Initially, in the plot_decision_boundary code, I used hardcode color schema to represent each class. If the input class # is higher than that, an error will be presented. This may not be the best approach. Then I start to think about: how to define class RGB representation in this specific use case? Basically, here is a few fact/requirement:
Fact: F1. any data point has a probability associated with different class, they sum to 1. Requirement: R1. If one point is 100% in class A, it should have a unique color, and cannot be constructed as a hybrid composition by other classes. R2. Each color represents a unique combination of different classes composition. For R2, after some thinking, I found it is impossible to get such noduplication satisfied. This is because as long as the class # is larger than 4 (3 + 1), due to the dimensionality difference, there must be a duplication happens. So ignore this requirement. For condition R1, it could be satisfied as long as the RGB value for all classes form a strict convex object within RGB 3D space. A simple example is: on a RG 2D space, if we use (0,0), (1,0), (0,1), (1,1) as class color definition, no class can be represented by a composition of other classes (based on coefficient sum to 1). However, if we add a new class like (0.5, 1.0), it can be written as: (0.5, 1.0) = 50% * (1, 1) + 50% * (0, 1) This is because the extra point is not making the class color geometry strict convex any more. A easier solution is to define a sphere within RGB 3D box, and taking the color representation over the sphere as each class color. In this case, R1. should be satisfied. However, in practice, I found if using just the sphere, the contrast between classes will be smaller than ignore R1. Here is the comparison between 20 colors and 100 colors between a sphere surface representation vs. RGB 3D surface representation. Currently, I set it as the default in plot_decision_boundary function.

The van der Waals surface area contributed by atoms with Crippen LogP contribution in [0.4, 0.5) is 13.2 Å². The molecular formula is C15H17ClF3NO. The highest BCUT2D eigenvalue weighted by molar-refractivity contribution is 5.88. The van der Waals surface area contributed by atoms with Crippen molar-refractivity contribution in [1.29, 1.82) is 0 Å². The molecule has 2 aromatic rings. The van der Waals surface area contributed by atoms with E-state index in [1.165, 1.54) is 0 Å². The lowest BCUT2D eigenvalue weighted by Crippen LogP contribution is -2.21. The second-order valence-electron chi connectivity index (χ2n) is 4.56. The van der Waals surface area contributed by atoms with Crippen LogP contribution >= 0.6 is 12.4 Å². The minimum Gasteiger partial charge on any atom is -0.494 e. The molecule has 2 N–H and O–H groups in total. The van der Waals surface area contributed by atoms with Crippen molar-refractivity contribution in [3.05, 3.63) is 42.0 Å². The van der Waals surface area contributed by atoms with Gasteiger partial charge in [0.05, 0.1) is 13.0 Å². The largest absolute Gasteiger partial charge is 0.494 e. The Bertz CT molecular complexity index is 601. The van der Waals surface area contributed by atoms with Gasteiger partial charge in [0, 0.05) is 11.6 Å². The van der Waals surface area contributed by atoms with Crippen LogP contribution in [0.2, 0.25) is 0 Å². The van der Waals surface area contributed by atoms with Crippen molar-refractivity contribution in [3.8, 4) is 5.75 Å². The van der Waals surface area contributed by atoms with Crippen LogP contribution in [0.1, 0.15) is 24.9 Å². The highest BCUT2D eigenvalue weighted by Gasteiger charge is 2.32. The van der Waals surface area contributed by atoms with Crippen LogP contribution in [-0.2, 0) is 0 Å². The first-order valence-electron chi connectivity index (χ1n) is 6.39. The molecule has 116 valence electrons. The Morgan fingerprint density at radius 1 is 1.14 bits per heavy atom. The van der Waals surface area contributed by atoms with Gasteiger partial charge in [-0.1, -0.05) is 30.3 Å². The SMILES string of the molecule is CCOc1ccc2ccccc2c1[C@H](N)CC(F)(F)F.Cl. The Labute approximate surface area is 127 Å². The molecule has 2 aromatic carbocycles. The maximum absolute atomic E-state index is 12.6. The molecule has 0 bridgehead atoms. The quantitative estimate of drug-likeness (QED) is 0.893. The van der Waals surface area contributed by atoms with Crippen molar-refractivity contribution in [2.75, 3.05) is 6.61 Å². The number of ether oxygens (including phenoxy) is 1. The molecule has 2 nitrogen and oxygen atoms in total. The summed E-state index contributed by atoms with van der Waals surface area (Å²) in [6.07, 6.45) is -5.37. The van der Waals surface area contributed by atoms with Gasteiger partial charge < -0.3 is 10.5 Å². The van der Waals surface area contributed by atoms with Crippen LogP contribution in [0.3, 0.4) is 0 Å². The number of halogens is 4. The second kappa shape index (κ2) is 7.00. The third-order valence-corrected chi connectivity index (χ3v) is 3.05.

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AuthorData Magician Archives
October 2017
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